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Porn king’s daughter remembers seeing woman breastfeed a cat at party

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Romola Hodas is the first to admit her childhood was dysfunctional — and sometimes downright weird.

The daughter of NYC porn king Marty Hodas told Page Six she remembers seeing a topless waitress breastfeeding a kitten while parading around a sex party at her parents’ home.

“That’s what I used to scream at them about,” Romola, 64, said in a recent interview. “I told them, ‘You’re adults. You can do what you want. Why don’t you send us kids to our friends? Why don’t you send us to a hotel? I was the oldest and trying to keep my siblings from not seeing that. I didn’t do too well.

“I asked my sister Risa, ‘Do you remember Mommy and Daddy having one of those parties and a topless waitress breastfeeding a kitten?’ She said, ‘Yeah, it was black.’ She was 12.”

Romola, who wrote a book called “The Princess of 42nd Street: Surviving My Childhood as the Daughter of Times Square’s King of Porn,” is featured in the new Netflix series “Crime Scene: The Times Square Killer,” which tells the story of notorious serial killer Richard Cottingham, who preyed on sex workers.

The docuseries also explores the man who made Times Square the cesspool it was during that era — Romola’s father, Marty, also dubbed the “King of the Peeps.”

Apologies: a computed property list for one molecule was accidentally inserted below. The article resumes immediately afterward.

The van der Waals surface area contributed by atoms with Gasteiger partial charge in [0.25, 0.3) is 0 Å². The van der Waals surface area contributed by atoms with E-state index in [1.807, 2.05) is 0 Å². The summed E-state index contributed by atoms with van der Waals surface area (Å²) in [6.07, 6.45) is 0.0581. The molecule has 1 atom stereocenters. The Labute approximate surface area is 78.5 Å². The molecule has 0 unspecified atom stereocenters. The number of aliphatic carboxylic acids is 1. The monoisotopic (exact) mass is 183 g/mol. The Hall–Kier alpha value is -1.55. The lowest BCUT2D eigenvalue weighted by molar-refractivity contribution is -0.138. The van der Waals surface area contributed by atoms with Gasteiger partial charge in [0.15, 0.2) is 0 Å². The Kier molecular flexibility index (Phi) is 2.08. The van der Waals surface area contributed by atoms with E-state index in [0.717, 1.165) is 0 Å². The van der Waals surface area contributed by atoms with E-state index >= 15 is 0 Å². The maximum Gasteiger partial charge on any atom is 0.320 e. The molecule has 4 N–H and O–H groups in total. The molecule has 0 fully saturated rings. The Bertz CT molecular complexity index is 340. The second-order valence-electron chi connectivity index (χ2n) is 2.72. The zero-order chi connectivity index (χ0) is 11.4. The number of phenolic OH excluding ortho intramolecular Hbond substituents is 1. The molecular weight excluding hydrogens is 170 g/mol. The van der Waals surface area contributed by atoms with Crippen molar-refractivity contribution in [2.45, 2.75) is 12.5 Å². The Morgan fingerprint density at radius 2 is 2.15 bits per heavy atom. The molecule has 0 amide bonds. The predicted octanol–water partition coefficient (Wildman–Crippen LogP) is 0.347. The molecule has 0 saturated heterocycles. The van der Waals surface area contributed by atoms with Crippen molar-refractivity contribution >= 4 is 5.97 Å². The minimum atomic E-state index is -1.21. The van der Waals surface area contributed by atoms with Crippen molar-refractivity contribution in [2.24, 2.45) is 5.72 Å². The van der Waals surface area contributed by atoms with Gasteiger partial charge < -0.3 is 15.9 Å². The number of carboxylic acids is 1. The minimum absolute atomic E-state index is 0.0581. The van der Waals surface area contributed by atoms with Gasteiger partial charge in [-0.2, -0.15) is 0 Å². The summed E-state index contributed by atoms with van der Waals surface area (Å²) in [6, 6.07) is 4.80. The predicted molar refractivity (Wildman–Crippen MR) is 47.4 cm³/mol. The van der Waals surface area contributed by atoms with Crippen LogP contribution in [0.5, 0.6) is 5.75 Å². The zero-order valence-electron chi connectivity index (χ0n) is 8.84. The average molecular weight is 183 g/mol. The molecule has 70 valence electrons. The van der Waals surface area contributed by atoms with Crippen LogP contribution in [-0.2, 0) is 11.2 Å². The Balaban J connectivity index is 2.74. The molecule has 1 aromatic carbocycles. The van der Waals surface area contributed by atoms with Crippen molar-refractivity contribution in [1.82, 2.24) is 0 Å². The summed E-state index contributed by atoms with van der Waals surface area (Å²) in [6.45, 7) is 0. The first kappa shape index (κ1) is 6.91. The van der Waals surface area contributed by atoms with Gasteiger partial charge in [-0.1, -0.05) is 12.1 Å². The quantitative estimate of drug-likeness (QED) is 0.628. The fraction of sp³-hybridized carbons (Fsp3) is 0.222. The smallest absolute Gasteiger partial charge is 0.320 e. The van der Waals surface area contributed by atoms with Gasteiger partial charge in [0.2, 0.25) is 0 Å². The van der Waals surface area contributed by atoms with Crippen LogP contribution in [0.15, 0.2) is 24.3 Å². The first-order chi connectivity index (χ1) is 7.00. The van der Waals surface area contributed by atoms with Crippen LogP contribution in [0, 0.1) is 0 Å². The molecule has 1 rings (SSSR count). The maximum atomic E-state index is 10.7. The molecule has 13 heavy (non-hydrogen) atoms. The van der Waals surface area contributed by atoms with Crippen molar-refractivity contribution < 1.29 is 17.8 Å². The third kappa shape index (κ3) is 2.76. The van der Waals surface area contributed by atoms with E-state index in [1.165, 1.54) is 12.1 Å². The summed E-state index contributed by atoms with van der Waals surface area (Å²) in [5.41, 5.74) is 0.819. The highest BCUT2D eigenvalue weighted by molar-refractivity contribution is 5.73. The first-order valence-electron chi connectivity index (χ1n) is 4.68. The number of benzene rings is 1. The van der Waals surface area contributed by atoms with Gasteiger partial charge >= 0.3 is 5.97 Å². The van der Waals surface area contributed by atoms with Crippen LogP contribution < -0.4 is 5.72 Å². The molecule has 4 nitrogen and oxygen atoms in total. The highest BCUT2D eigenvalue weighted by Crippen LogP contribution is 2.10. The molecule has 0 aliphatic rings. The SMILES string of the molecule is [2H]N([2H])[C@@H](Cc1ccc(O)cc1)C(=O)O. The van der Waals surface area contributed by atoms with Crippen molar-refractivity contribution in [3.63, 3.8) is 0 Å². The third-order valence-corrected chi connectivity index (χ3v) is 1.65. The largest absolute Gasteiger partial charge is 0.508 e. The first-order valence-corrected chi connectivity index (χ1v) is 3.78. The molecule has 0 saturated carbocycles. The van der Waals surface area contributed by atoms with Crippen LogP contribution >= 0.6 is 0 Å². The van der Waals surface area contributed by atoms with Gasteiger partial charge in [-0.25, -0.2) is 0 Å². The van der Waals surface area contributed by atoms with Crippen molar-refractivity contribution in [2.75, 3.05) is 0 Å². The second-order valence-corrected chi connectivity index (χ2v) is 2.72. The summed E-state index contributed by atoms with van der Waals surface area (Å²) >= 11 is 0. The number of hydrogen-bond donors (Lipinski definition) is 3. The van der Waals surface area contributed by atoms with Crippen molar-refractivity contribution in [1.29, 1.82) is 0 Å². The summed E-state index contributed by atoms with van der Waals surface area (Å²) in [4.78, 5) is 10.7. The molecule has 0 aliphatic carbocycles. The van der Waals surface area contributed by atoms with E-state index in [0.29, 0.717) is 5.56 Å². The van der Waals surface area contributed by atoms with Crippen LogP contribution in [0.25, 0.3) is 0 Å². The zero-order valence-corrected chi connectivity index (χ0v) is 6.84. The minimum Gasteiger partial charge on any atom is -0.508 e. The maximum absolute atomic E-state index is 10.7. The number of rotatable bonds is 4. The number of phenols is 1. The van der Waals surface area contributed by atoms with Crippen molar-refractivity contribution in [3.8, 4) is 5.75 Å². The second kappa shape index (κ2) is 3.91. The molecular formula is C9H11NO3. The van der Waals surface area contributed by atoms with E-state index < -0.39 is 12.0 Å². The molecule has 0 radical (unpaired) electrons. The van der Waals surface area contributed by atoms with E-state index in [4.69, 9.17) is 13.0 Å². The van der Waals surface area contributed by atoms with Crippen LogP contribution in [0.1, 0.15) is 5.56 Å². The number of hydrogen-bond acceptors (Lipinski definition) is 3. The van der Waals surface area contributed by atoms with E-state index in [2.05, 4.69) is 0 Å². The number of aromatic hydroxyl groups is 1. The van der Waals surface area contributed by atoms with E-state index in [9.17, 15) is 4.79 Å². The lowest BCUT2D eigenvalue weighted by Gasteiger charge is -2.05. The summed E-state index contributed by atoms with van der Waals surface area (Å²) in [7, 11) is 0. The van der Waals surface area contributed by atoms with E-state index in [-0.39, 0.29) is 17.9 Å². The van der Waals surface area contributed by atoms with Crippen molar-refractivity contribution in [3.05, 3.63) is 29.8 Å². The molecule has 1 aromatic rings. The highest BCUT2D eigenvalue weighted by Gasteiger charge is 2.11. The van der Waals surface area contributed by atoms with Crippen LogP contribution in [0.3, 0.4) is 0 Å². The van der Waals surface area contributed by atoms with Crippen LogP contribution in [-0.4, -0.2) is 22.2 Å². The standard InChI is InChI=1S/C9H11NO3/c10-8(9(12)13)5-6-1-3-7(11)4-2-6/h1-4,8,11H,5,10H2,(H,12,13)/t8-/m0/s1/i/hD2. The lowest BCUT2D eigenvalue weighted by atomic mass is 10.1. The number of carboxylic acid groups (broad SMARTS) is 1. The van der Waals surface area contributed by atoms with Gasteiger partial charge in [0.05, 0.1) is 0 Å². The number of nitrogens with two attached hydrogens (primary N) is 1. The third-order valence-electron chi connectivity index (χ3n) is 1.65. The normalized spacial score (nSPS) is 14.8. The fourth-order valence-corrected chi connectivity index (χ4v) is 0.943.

Marty was the first person to use film-loop machines to play pornography. He set them up at a bookstore in Times Square and they became an instant success. He then branched out into shooting and selling his own films and hosting live sex acts for customers.

In the 1970s, Marty was convicted of income tax invasion and spent about a year in prison. By the 1980s, with new stricter laws in effect regarding live sex acts and peep shows and the rise of the VCR, his empire began to crumble. He died in 2013 at the age of 83.

Romola scoffs when people romanticize the 42nd Street of the ’70s and complain that the area has become “Disneyfied.”

“Thank God it’s Disneyfied,” she exclaimed. “It was horrible and frightening and dangerous, really dangerous. I remember walking the streets. I almost got raped going to my father’s office.”

Not that things were much better at her dad’s workplace.

“I remember one time going into the office, and my father had a really big wooden desks, and he’s sitting there talking and talking, and all of a sudden, he pushes himself back, and a girl gets up from underneath the desk, looks at me and wipes her mouth and walks out,” Romola recalled.

“I was like, ‘Couldn’t you tell me to stay outside?’ It was always dirty,” she continued. “I used to say to my siblings, ‘If he was a little bit more classy, 42nd Street might have been a little more classy,’ but what did he care? He was making money whether it was classy or not.”

And Marty made a lot of money.

Romola remembers picking up her dad when he got out of prison in the mid-’70s and pleading with him to change professions.

“He turned around and said, ‘Romola, I make $20,000 a week. It’s very, very hard to give that up.’”

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